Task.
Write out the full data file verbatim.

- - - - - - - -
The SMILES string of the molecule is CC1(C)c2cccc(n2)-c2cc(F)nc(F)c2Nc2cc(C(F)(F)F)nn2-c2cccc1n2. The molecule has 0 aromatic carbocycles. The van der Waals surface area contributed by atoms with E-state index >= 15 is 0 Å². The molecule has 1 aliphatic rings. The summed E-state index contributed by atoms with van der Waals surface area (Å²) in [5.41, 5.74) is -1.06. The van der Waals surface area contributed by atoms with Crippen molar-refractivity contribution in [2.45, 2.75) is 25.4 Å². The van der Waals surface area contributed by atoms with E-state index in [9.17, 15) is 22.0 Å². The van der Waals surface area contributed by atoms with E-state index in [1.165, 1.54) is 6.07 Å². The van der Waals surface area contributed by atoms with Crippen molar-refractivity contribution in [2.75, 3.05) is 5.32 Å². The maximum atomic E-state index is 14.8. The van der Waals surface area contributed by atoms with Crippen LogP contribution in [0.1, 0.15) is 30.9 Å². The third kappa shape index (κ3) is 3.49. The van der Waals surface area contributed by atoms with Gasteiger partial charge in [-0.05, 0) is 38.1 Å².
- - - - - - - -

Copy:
The SMILES string of the molecule is CC1(C)c2cccc(n2)-c2cc(F)nc(F)c2Nc2cc(C(F)(F)F)nn2-c2cccc1n2. The molecule has 0 aromatic carbocycles. The van der Waals surface area contributed by atoms with E-state index >= 15 is 0 Å². The molecule has 1 aliphatic rings. The summed E-state index contributed by atoms with van der Waals surface area (Å²) in [5.41, 5.74) is -1.06. The van der Waals surface area contributed by atoms with Crippen molar-refractivity contribution in [2.45, 2.75) is 25.4 Å². The van der Waals surface area contributed by atoms with E-state index in [9.17, 15) is 22.0 Å². The van der Waals surface area contributed by atoms with E-state index in [1.165, 1.54) is 6.07 Å². The van der Waals surface area contributed by atoms with Crippen molar-refractivity contribution in [2.75, 3.05) is 5.32 Å². The maximum atomic E-state index is 14.8. The van der Waals surface area contributed by atoms with Crippen LogP contribution in [0.1, 0.15) is 30.9 Å². The third kappa shape index (κ3) is 3.49. The van der Waals surface area contributed by atoms with Gasteiger partial charge in [-0.05, 0) is 38.1 Å².